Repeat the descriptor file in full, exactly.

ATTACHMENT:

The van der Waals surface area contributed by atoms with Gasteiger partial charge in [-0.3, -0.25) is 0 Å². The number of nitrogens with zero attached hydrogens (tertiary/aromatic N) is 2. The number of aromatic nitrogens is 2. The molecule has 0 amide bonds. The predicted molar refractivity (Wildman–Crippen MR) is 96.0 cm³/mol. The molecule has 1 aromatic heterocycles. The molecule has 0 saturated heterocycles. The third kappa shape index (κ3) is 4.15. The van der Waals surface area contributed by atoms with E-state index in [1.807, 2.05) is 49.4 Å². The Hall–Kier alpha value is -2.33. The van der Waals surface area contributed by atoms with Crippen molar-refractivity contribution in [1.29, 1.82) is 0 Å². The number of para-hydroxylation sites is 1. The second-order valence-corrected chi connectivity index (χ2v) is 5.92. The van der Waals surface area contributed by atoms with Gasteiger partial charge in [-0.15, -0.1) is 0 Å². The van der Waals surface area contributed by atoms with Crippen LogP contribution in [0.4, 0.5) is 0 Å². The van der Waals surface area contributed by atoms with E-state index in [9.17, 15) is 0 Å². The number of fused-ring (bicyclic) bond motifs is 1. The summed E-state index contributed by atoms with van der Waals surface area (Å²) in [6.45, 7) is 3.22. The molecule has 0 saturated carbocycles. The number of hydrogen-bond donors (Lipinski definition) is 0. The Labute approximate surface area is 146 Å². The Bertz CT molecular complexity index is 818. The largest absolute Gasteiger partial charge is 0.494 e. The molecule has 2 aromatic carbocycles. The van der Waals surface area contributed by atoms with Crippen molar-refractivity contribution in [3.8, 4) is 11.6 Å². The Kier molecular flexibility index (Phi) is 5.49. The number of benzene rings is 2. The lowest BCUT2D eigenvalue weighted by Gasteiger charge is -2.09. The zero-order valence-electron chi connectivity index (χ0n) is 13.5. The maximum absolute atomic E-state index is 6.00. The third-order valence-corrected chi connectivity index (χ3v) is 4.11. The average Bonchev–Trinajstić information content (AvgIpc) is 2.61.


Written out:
The van der Waals surface area contributed by atoms with Gasteiger partial charge in [-0.3, -0.25) is 0 Å². The number of nitrogens with zero attached hydrogens (tertiary/aromatic N) is 2. The number of aromatic nitrogens is 2. The molecule has 0 amide bonds. The predicted molar refractivity (Wildman–Crippen MR) is 96.0 cm³/mol. The molecule has 1 aromatic heterocycles. The molecule has 0 saturated heterocycles. The third kappa shape index (κ3) is 4.15. The van der Waals surface area contributed by atoms with E-state index in [1.807, 2.05) is 49.4 Å². The Hall–Kier alpha value is -2.33. The van der Waals surface area contributed by atoms with Crippen molar-refractivity contribution in [1.29, 1.82) is 0 Å². The number of para-hydroxylation sites is 1. The second-order valence-corrected chi connectivity index (χ2v) is 5.92. The van der Waals surface area contributed by atoms with Gasteiger partial charge in [-0.15, -0.1) is 0 Å². The van der Waals surface area contributed by atoms with Crippen LogP contribution in [0.4, 0.5) is 0 Å². The van der Waals surface area contributed by atoms with E-state index in [9.17, 15) is 0 Å². The number of fused-ring (bicyclic) bond motifs is 1. The summed E-state index contributed by atoms with van der Waals surface area (Å²) in [6.45, 7) is 3.22. The molecule has 0 saturated carbocycles. The number of hydrogen-bond donors (Lipinski definition) is 0. The Labute approximate surface area is 146 Å². The Bertz CT molecular complexity index is 818. The largest absolute Gasteiger partial charge is 0.494 e. The molecule has 2 aromatic carbocycles. The van der Waals surface area contributed by atoms with Crippen molar-refractivity contribution in [3.8, 4) is 11.6 Å². The Kier molecular flexibility index (Phi) is 5.49. The number of benzene rings is 2. The lowest BCUT2D eigenvalue weighted by Gasteiger charge is -2.09. The zero-order valence-electron chi connectivity index (χ0n) is 13.5. The maximum absolute atomic E-state index is 6.00. The third-order valence-corrected chi connectivity index (χ3v) is 4.11. The average Bonchev–Trinajstić information content (AvgIpc) is 2.61.